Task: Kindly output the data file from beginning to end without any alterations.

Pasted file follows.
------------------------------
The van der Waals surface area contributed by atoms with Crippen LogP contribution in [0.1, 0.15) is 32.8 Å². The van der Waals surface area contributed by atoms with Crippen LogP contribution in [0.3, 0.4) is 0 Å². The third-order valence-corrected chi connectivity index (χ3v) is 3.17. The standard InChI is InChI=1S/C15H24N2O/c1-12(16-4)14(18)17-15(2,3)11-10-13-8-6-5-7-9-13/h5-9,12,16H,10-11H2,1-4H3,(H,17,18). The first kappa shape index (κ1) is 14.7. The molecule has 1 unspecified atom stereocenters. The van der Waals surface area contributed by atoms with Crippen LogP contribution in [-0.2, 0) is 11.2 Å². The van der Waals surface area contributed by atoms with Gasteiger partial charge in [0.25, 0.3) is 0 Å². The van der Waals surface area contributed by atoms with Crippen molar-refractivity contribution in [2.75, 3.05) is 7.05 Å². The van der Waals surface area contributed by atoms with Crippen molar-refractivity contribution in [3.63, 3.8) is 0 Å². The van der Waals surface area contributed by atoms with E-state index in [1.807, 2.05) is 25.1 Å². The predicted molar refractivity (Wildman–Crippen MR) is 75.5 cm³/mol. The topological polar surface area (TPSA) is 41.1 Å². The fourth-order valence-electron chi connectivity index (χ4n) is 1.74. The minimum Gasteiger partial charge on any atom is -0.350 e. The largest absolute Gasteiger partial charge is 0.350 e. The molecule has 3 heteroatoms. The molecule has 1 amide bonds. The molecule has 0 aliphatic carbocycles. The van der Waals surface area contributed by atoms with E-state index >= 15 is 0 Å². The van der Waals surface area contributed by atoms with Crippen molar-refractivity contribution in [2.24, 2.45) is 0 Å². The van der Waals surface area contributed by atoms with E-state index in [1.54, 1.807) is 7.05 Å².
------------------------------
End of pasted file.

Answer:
The van der Waals surface area contributed by atoms with Crippen LogP contribution in [0.1, 0.15) is 32.8 Å². The van der Waals surface area contributed by atoms with Crippen LogP contribution in [0.3, 0.4) is 0 Å². The third-order valence-corrected chi connectivity index (χ3v) is 3.17. The standard InChI is InChI=1S/C15H24N2O/c1-12(16-4)14(18)17-15(2,3)11-10-13-8-6-5-7-9-13/h5-9,12,16H,10-11H2,1-4H3,(H,17,18). The first kappa shape index (κ1) is 14.7. The molecule has 1 unspecified atom stereocenters. The van der Waals surface area contributed by atoms with Crippen LogP contribution in [-0.2, 0) is 11.2 Å². The van der Waals surface area contributed by atoms with Gasteiger partial charge in [0.25, 0.3) is 0 Å². The van der Waals surface area contributed by atoms with Crippen molar-refractivity contribution in [2.75, 3.05) is 7.05 Å². The van der Waals surface area contributed by atoms with Crippen molar-refractivity contribution in [3.63, 3.8) is 0 Å². The van der Waals surface area contributed by atoms with E-state index in [1.807, 2.05) is 25.1 Å². The predicted molar refractivity (Wildman–Crippen MR) is 75.5 cm³/mol. The topological polar surface area (TPSA) is 41.1 Å². The fourth-order valence-electron chi connectivity index (χ4n) is 1.74. The minimum Gasteiger partial charge on any atom is -0.350 e. The largest absolute Gasteiger partial charge is 0.350 e. The molecule has 3 heteroatoms. The molecule has 1 amide bonds. The molecule has 0 aliphatic carbocycles. The van der Waals surface area contributed by atoms with E-state index >= 15 is 0 Å². The van der Waals surface area contributed by atoms with Crippen molar-refractivity contribution in [2.24, 2.45) is 0 Å². The van der Waals surface area contributed by atoms with E-state index in [1.54, 1.807) is 7.05 Å².